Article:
Harlan County, U.S.A.

Critics Consensus

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Total Count: 13


Audience Score

User Ratings: 2,823
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Movie Info

This film chronicles the bitter and violent struggle waged by coal miners during a strike in 1973 in Eastern Kentucky against the Eastover Mining Company. The story focuses on the miners and their families' fight for decent living standards in an area where many still live in shacks with no indoor plumbing and work at jobs with little security and dangerous conditions.


Critic Reviews for Harlan County, U.S.A.

All Critics (13) | Top Critics (3) | Fresh (13)

  • Suffers from some makeshift structural devices and occasional lapses of judgment, but it's an ardent, absorbing work of partisan documentary film-making.

    May 10, 2017 | Full Review…
  • Kopple's rather terrifying film rocked its minuscule audience and instantly became a cultural touchstone.

    Oct 11, 2005
  • Even after the credits ended and there was nothing to look at, we remained in our seats for several moments, stunned and moved. P.S. A lot of the credits had female names, more than this reviewer has ever seen on a commercial film.

    Aug 14, 2019 | Full Review…
  • Harlan County follows with precision and detail the development of the long conflict in Harlan. [Full Review in Spanish]

    Aug 2, 2019 | Full Review…
  • Few documentaries rivet you to your seat; this one does. The guts it took to make are up there on the screen, in the footage shot by director Barbara Kopple and cameraman Hart Perry during the violent encounters.

    Apr 10, 2018 | Rating: 2/4 | Full Review…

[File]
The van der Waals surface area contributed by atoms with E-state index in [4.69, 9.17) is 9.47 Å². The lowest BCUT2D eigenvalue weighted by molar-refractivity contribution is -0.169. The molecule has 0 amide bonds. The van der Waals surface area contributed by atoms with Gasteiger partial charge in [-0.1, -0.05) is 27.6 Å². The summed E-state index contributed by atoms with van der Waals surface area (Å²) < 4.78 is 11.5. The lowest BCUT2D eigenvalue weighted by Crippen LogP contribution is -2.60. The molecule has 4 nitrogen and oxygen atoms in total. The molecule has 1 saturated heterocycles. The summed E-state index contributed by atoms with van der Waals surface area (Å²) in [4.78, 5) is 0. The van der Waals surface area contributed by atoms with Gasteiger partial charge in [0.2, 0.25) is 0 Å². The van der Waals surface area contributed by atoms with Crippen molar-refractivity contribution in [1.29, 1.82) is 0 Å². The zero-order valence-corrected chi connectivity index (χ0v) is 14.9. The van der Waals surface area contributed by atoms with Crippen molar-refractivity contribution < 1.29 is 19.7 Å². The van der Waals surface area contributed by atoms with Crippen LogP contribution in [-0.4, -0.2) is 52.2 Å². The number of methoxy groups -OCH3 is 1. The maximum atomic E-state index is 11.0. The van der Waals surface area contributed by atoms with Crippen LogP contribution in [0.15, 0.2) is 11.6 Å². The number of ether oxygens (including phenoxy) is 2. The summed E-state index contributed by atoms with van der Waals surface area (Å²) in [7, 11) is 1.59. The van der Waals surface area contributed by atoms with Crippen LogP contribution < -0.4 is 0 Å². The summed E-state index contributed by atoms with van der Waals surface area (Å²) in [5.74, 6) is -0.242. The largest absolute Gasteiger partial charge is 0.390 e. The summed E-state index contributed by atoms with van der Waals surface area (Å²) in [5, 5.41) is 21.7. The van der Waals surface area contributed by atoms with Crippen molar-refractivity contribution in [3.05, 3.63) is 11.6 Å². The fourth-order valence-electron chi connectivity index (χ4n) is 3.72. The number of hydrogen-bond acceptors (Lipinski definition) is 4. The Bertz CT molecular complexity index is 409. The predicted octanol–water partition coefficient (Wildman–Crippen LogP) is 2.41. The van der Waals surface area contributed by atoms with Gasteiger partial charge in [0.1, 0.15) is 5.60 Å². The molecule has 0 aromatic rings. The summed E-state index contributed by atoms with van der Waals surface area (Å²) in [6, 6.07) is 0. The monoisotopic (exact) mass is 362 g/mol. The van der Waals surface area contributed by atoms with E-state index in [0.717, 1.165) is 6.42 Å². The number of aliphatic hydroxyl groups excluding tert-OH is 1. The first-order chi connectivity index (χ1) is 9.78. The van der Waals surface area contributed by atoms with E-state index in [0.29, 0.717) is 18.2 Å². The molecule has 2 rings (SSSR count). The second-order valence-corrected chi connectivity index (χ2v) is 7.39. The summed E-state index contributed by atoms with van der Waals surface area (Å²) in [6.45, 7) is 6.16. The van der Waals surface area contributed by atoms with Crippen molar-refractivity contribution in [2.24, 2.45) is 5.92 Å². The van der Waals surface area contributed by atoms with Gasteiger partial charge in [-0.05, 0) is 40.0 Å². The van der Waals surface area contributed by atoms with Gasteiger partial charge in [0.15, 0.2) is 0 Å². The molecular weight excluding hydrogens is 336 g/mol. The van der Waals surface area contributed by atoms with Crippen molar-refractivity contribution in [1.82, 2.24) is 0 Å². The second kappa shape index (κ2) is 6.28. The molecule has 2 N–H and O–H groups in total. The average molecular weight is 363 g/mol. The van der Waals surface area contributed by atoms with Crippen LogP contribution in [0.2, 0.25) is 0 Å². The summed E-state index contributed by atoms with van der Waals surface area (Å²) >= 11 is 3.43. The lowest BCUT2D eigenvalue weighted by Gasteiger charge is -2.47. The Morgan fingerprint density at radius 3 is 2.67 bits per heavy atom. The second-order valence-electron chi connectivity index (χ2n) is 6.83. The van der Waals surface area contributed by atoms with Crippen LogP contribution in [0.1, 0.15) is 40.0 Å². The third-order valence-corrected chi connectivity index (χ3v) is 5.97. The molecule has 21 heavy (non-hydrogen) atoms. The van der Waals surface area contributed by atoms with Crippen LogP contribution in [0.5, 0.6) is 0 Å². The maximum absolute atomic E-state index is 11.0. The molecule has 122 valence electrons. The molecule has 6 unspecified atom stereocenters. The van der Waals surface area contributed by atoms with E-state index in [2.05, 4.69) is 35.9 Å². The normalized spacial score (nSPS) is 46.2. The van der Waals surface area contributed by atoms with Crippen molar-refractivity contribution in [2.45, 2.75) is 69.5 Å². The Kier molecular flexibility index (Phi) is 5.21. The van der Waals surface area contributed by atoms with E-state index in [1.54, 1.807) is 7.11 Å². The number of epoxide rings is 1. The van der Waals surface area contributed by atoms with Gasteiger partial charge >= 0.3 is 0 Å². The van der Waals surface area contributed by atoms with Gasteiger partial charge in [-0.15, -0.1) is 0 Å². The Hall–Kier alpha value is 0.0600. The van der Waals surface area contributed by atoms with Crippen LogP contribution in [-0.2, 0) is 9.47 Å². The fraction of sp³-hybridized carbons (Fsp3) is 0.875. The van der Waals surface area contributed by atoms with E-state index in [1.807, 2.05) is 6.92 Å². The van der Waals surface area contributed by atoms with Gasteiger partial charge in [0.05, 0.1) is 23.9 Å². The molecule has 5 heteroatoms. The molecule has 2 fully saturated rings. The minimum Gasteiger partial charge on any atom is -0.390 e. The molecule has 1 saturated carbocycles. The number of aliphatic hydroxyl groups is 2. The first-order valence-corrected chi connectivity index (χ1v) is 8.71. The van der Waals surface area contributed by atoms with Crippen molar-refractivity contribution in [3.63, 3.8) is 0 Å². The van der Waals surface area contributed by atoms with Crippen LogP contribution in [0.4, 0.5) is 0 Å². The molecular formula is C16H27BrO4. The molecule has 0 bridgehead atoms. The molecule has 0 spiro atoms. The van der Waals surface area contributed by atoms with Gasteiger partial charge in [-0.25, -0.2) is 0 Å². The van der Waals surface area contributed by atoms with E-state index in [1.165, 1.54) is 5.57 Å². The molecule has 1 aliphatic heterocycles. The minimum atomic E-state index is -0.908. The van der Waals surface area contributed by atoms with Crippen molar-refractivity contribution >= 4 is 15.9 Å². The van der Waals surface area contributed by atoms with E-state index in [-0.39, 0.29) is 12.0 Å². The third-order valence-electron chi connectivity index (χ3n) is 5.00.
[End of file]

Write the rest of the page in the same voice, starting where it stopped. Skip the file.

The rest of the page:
• Harlan County attains its main goal-to honor a segment of our society which the rest of America has been willing to write off as underdogs, victims sacrificed to the imperatives of an industrial nation.

    Jan 30, 2018 | Full Review…

Audience Reviews for Harlan County, U.S.A.

  • Apr 24, 2014
    Considered one of the best documentaries ever made, Harlan County lives us to its reputation. The film makers reveal all the personalities involved in the tragic fight of the coal miners union with management.
    John B Super Reviewer
  • Jul 23, 2011
    Coal miners strike against the company that exploits them and the union that doesn't always represent their interests. In 1976 this was a ground-breaking film that deserved and won the Oscar for Best Documentary. Today it is still relevant. Many of the issues have changed, but the exploitation of coal miners, the corruption of the union, and the dangerous nature of the work have remained horrifyingly similar as the recent mine accidents attest. The cinematography is fantastic. The film crew, working for over a year, was able to capture stark images of miners covered in coal dust, miners suffering the diseases that come with coal mining, scenes of violence that are shocking in their reality and nearness, and the overall spirit of the town. Interviews with many of the miners and company executives tell the story without the narration that we see in many of today's documentary, in which the documentarian is a central character in the film. I think the most authentic element of the film is the soundtrack, which is comprised of union songs sung by the strikers themselves. Overall, this documentary is wonderful in its ability to immerse the audience in the feeling, look, and culture of Harlan County.
    Jim H Super Reviewer
  • Jan 06, 2011
    Barbara Kopple's hard-hitting, rought-around the edges, people vs politics documentary definitely heats up the screen, and some thoughts. Harlan County, USA followed 200 coal-mining families and their battle to get their rights, what every human being needs, and yet it's unbaised. The music acted as a narator, and we followed along almost dismally as the plot seemed to turn down a darker and more corrupt path every minute. Though it's hard to follow with all of the ideas of the Kentucy-Coal-Miners, it is extremely easy to follow their cause. Overall, the movie was well made, yet felt slightly off.
    Liz < Super Reviewer
  • Feb 16, 2010
    A very ambitious documentary that was incredibly ahead of its time. The cinematography is unbelievable, it doesn't look like a documentary. You see the true picture of this small town and their complete dependence on the coal mining industry. It gets a little too dramatic at times and I think it was in some ways exaggerated, but I thinks it's one of the better documentaries to be made in the last 30 years.
    Conner R Super Reviewer

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